Constellations And Their Symbols

NASA SciencePlace

Some curious symbols ring the outside of the Star Finder. These symbols stand for some of the constellations in the zodiac. What is the zodiac and what is special about these constellations?

Imagine a straight line drawn from Earth through the Sun and out into space way beyond our solar system where the stars are. Then, picture Earth following its orbit around the Sun. This imaginary line would rotate, pointing to different stars throughout one complete trip around the Sun—or, one year. All the stars that lie close to the imaginary flat disk swept out by this imaginary line are said to be in the zodiac.

The constellations in the zodiac are simply the constellations that this imaginary straight line points to in its year-long journey.

In ancient times, astronomers did not fully understand how Earth, the Sun, and the stars moved. Nor did they have any idea the Universe is so vast. But they were keen observers of the sky and tried very hard to make sense of it.

People had already imagined that the constellations might be important symbols, telling stories of their gods and other myths. It was not a big step to suppose that the changing positions of the constellations at different times of the year might be important to people and events on Earth.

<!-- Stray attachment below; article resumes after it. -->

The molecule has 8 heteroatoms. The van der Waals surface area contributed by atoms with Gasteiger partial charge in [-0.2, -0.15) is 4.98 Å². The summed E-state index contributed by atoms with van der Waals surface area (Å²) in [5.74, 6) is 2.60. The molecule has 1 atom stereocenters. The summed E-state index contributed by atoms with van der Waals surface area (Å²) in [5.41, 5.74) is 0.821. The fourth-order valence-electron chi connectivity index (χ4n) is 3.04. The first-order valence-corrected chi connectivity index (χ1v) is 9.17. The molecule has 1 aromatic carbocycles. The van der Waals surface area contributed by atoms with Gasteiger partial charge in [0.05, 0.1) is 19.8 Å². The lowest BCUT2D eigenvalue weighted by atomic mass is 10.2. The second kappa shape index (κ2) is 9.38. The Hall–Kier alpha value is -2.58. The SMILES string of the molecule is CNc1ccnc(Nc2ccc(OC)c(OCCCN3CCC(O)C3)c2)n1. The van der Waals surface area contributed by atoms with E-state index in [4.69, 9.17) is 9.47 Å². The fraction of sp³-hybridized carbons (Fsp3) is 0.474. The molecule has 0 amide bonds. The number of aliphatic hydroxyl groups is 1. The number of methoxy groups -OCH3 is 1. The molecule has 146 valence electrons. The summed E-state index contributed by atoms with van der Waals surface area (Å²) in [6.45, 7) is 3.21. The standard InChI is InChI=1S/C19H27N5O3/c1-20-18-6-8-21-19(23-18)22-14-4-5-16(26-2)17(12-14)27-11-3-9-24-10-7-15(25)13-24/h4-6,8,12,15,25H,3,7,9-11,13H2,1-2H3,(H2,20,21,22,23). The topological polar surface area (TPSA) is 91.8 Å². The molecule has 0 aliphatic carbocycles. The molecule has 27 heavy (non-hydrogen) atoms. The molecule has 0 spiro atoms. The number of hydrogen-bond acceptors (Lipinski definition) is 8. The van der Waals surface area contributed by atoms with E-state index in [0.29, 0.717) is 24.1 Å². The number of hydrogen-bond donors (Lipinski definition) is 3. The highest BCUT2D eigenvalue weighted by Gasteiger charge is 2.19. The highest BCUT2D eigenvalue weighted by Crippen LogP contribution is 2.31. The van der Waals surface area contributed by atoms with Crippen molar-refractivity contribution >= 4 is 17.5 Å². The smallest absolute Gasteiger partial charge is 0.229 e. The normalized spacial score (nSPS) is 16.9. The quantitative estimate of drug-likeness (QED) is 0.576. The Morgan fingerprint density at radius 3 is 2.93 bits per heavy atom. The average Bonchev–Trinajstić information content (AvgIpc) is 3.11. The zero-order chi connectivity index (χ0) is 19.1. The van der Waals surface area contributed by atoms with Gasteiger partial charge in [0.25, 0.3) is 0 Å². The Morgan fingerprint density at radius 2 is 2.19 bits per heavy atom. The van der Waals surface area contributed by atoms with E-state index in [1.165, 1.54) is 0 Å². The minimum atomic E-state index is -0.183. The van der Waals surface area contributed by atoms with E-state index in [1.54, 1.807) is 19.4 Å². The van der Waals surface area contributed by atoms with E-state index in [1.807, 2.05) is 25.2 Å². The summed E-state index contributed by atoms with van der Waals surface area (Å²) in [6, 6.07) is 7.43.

The Babylonians lived over 3,000 years ago. They divided the zodiac into 12 equal parts–like cutting a pizza into 12 equal slices. They picked 12 constellations in the zodiac, one for each of the 12 “slices.” So, as Earth orbits the Sun, the Sun would appear to pass through each of the 12 parts of the zodiac. Since the Babylonians already had a 12-month calendar (based on the phases of the Moon), each month got a slice of the zodiac all to itself.

But even according to the Babylonians’ own ancient stories, there were 13 constellations in the zodiac. (Other cultures and traditions have recognized as many as 24 constellations in the zodiac.) So the Babylonians picked one, Ophiuchus, to leave out. Even then, some of the chosen 12 didn’t fit neatly into their assigned slice of the pie and slopped over into the next one.

When the Babylonians first invented the 12 signs of zodiac, a birthday between about July 23 and August 22 meant being born under the constellation Leo. Now, 3,000 years later, the sky has shifted because Earth’s axis (North Pole) doesn’t point in quite the same direction.

Now Mimi’s August 4 birthday would mean she was born “under the sign” of Cancer (one constellation “earlier”), not Leo.

The constellations are different sizes and shapes, so the Sun spends different lengths of time lined up with each one. The line from Earth through the Sun points to Virgo for 45 days, but it points to Scorpius for only 7 days. To make a tidy match with their 12-month calendar, the Babylonians ignored the fact that the Sun actually moves through 13 constellations, not 12. Then they assigned each of those 12 constellations equal amounts of time. Besides the 12 familiar constellations of the zodiac, the Sun is also aligned with Ophiuchus for about 18 days each year.

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